It's obvious that the Kingston Trio never caught the MTA train -- they always return, their fate is not unlearned -- but they will probably sing forever, if not always beneath the streets of Boston. A raspy-voiced Bob Shane is the only original member left, but George Grove and Roger Gambill have filled out the trio. The repertoire has expanded (praise the Lord) but everything else is virtually unchanged (pass the ammunition).

With its backroom folk ambience, "Looking for the Sunshine" could easily have been made 15, 20 years ago, when the hootenanny became a way of life. There's a non-fatal stab at an '80s novelty tune, "Will You Still Love Me if I Don't Do Coke?," a paean to the original Trio's Hawaiian origins ("Hawaiian Nights"), a genial "A Rolling Stone" and the MOR-ish "I Like to Hear the Rain" (one song after "Looking for the Sunshine"). It's all delivered without distinction, a bit more polished and studio- bound than the old days, but without becoming engaging.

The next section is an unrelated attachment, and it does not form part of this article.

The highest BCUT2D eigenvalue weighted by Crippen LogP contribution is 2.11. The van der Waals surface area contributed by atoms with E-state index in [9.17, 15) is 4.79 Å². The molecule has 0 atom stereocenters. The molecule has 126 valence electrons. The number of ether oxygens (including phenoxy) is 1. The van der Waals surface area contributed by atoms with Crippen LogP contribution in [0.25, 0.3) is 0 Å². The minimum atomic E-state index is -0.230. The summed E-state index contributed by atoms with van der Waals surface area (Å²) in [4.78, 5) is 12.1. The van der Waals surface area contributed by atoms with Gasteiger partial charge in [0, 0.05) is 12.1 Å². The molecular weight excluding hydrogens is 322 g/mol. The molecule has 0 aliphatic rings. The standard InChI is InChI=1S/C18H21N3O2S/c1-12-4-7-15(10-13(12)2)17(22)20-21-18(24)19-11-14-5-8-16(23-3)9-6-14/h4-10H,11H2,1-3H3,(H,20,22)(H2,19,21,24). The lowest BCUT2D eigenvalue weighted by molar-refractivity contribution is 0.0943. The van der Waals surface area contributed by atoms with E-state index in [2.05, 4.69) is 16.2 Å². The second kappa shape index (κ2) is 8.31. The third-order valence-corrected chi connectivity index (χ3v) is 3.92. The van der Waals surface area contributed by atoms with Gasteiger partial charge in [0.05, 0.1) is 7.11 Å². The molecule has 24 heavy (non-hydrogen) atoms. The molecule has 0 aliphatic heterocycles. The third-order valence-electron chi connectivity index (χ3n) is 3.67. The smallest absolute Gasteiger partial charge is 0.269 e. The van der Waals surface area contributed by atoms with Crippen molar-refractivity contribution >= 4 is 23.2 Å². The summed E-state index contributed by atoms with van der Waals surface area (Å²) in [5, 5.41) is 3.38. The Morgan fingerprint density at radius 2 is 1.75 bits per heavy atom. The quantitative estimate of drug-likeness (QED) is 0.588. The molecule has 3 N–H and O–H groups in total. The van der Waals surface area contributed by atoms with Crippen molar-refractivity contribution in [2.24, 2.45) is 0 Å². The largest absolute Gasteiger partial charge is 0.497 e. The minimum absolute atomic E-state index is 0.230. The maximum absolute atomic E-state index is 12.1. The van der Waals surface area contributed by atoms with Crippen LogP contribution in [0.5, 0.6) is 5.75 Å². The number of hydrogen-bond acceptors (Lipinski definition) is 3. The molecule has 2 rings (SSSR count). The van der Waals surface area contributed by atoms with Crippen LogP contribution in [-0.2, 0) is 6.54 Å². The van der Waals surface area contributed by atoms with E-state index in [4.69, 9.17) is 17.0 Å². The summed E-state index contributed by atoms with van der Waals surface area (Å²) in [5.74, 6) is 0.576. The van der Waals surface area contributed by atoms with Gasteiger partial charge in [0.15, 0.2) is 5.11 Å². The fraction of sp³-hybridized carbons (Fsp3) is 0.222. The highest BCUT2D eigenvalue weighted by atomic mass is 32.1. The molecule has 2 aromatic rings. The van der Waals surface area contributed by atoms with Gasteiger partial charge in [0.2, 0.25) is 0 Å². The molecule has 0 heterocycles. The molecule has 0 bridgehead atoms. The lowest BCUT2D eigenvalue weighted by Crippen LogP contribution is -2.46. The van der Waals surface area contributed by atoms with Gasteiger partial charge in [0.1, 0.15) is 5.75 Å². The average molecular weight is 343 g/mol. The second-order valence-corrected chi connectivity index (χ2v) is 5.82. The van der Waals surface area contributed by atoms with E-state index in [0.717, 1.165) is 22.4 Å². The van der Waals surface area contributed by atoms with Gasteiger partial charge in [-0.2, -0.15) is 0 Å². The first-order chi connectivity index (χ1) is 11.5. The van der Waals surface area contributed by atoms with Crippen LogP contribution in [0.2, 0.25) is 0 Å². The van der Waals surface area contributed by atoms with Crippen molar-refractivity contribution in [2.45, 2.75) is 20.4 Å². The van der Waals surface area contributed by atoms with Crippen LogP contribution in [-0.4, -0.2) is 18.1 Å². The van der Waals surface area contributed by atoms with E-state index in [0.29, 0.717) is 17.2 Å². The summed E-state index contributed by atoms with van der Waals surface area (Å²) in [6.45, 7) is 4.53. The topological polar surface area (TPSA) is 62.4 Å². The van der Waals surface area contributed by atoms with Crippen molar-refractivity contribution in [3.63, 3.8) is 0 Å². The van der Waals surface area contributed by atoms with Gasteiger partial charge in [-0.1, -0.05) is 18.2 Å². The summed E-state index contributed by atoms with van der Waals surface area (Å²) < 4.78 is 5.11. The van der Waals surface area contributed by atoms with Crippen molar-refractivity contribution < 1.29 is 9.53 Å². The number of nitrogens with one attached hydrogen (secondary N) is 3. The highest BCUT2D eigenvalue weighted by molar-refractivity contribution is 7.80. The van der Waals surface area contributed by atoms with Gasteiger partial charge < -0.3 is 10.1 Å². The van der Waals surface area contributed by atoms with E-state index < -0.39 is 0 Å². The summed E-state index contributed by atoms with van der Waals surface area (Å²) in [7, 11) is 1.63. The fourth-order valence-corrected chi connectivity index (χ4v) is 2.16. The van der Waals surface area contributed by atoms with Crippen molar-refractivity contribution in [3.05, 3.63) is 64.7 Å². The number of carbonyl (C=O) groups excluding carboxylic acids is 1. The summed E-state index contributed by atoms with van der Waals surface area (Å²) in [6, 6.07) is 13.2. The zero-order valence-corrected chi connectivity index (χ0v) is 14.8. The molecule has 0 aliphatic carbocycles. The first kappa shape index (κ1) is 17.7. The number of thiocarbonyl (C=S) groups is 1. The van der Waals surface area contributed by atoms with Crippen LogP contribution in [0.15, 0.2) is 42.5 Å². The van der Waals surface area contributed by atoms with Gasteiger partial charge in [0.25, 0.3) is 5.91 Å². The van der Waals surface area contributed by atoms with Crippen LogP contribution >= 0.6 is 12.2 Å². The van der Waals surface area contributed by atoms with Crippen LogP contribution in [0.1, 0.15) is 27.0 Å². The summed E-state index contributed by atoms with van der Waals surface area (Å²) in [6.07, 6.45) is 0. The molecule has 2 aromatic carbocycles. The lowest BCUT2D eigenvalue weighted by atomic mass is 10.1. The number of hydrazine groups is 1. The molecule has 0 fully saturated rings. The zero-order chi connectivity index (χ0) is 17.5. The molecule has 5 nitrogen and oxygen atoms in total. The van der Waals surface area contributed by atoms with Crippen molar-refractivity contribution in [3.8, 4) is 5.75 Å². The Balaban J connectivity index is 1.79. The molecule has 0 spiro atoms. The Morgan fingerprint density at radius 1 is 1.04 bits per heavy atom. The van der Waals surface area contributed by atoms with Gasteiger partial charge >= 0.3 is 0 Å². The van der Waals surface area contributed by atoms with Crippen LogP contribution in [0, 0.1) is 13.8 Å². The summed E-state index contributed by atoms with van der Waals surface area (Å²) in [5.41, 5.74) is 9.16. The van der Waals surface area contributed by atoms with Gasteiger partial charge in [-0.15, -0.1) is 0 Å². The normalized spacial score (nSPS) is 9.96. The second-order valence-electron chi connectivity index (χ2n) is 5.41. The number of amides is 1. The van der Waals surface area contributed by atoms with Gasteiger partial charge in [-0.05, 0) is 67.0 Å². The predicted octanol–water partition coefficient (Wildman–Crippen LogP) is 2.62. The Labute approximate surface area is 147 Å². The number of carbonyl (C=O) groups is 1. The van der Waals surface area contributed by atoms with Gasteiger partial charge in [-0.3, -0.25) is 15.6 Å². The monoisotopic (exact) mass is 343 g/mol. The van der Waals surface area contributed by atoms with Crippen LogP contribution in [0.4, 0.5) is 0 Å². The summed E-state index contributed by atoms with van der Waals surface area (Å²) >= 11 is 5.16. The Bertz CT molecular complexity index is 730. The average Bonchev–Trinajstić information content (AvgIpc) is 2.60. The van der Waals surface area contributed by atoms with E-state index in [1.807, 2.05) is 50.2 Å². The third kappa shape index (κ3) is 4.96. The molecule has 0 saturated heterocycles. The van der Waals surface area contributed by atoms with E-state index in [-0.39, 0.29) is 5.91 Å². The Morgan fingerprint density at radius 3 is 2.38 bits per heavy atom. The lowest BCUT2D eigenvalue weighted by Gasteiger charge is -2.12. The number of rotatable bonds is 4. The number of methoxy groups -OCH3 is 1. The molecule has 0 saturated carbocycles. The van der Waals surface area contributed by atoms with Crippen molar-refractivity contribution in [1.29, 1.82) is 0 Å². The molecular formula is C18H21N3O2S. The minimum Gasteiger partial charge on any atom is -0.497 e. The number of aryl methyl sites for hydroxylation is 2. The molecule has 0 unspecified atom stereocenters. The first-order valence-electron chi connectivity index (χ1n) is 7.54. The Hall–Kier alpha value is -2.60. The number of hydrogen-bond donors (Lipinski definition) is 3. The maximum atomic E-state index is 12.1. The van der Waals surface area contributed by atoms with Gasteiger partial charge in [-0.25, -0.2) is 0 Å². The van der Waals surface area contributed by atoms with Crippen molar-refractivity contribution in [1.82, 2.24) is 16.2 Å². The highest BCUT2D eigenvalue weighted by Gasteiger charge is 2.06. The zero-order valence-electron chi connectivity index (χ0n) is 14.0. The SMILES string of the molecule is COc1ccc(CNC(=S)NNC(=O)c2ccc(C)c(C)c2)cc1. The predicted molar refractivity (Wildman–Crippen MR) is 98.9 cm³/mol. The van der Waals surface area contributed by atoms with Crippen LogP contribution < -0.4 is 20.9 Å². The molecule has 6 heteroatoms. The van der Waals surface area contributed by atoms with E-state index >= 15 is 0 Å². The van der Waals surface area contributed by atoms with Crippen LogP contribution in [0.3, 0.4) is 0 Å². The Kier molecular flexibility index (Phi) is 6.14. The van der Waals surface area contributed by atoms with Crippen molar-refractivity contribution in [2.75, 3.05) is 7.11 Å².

There are two Mickey Newberry songs, including the agonizingly Kenny Rogerish "Cortelia Clark" -- it's more syrupy than Vermont in the fall -- and one Alex Harvey offering (he's the poor man's Newberry). Other songs include "The World Needs a Melody" (so does the song), a turgid "Long Black Veil" and the pop-veneerish "Sometimes Love Is Better When It's Gone" (by Mike Settle, who doubles as producer).

What's lacking here, besides good material, is what made these guys fun the first time around. How about a little Kingston brio? ON RECORD, ON STAGE THE ALBUM THE KINGSTON TRIO -- Looking for the Sunshine (Xeres SCH 1-10006). THE SHOW THE KINGSTON TRIO, with John Sebastian, Saturday at Wolf Trap.